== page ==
Creative professionals and policy makers in Rwanda finalise report tracking implementation of UNESCO’s 2005 Convention

Artists, musicians, film makers and civil society representatives in Rwanda were invited to a public consultation in Kigali on 8 September 2016 to have their final say on what key cultural policies and measures will be featured in Rwanda’s first periodic report on the implementation of UNESCO’s 2005 Convention on the Protection and the Promotion of the Diversity of Cultural Expressions.

This public consultation was led by Rwanda’s National Team responsible for drafting the country’s periodic report on the implementation of cultural policies and development of the creative industries in Rwanda. This report will guide the Ministry of Sports and Culture as a benchmarking tool and contributes towards future policy making.

Periodic reports submitted to UNESCO by States that are Parties to the 2005 Convention provide statistical evidence and innovative examples of measures and experiences. Rwanda’s report shows that the National Cultural Heritage Policy (2013) and its implementation strategy are the guiding forces for the development of the creative industries in Rwanda. Some of the main challenges cited are the need for increased cultural spaces and skills training for creative professionals from an early age and as part of the formal and non-formal education sector.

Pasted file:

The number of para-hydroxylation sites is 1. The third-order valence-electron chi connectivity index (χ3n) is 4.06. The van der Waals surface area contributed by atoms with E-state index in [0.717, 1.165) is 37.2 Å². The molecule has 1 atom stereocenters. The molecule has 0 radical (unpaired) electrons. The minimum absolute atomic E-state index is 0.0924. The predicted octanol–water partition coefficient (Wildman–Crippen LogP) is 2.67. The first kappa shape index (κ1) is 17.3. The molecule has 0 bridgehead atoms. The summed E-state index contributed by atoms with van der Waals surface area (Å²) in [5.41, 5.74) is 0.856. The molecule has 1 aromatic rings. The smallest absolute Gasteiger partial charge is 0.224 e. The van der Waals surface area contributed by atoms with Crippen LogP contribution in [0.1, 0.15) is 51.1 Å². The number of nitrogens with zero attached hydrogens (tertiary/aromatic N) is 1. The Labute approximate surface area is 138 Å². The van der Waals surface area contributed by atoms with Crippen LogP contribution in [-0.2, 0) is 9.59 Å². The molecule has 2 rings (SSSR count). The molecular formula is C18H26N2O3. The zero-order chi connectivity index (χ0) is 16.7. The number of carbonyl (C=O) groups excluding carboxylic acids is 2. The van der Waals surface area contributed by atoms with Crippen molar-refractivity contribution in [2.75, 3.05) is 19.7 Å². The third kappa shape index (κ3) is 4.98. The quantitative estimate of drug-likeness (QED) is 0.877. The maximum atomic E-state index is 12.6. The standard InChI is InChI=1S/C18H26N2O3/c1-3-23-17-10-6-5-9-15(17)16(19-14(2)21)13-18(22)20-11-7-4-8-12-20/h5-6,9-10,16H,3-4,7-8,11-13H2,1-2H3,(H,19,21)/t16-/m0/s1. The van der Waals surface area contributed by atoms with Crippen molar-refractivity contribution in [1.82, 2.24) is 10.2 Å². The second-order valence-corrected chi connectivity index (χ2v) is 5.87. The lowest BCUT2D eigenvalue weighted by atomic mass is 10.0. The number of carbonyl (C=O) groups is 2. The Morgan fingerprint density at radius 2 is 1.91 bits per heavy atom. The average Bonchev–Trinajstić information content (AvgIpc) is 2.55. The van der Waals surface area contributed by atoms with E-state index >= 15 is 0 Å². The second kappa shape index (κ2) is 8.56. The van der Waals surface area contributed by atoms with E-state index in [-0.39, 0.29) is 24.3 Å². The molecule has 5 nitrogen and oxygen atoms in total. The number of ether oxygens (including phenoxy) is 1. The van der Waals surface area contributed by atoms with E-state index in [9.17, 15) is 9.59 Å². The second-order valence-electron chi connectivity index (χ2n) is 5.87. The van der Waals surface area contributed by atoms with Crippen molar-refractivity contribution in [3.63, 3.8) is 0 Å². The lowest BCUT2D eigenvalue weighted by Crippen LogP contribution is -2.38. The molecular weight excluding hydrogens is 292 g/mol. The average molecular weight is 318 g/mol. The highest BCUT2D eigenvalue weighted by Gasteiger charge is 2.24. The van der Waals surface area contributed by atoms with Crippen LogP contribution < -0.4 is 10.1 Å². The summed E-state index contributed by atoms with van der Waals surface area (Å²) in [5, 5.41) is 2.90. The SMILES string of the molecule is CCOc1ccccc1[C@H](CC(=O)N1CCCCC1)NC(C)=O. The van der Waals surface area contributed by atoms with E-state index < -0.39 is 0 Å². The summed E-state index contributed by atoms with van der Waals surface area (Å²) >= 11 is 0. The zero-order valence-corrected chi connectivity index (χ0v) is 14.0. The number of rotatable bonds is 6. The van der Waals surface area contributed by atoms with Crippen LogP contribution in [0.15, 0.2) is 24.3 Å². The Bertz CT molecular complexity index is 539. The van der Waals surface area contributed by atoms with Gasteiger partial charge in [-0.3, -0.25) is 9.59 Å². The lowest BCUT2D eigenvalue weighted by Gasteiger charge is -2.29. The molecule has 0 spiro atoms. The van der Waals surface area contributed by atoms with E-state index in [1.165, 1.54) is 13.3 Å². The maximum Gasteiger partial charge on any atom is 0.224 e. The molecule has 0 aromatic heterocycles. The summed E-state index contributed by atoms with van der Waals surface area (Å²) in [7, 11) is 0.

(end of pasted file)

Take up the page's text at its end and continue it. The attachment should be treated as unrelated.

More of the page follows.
During the preparation of the periodic reports, Parties to the Convention must ensure the active involvement of civil society. This process serves therefore as a unique platform for  policy dialogue between Governments and civil society, especially artists and professionals from the culture sector.

‘‘I believe in the potential of the creative industries to help build Rwanda’s economy and contribute to its sustainable development,’’ Ms Julienne Uwacu, Rwanda’s Minister of Sports and Culture said. ‘We will use the lessons learned from this participatory reporting process to strengthen the culture sector in Rwanda by increasing the capacities of artists and creating spaces for the transmission, production and enjoyment of the cultural industries — such as the new Culture Village being developed,’’ she added. In Rwanda, participants were given different sections of the report to rework based on their area of expertise before the national team agreed on the final text.

Rwanda’s periodic report will be examined by the Intergovernmental Committee for the Protection and Promotion of the Diversity of Cultural Expressions in December 2016 in Paris. It will also contribute towards the next edition of UNESCO’s Global Report on the implementation of the 2005 Convention, to be published in December 2017

This latest workshop in Kigali is a follow up from an earlier consultation session held at the end of May 2016, organized by UNESCO and the Ministry of Sports and Culture and fundedby the Swedish International Development Cooperation Agency (Sida) as part of a  policy monitoring project entitled:’ Enhancing fundamental freedoms through the promotion of the diversity of cultural expressions in Rwanda’.Follow us on Twitter: #supportcreativity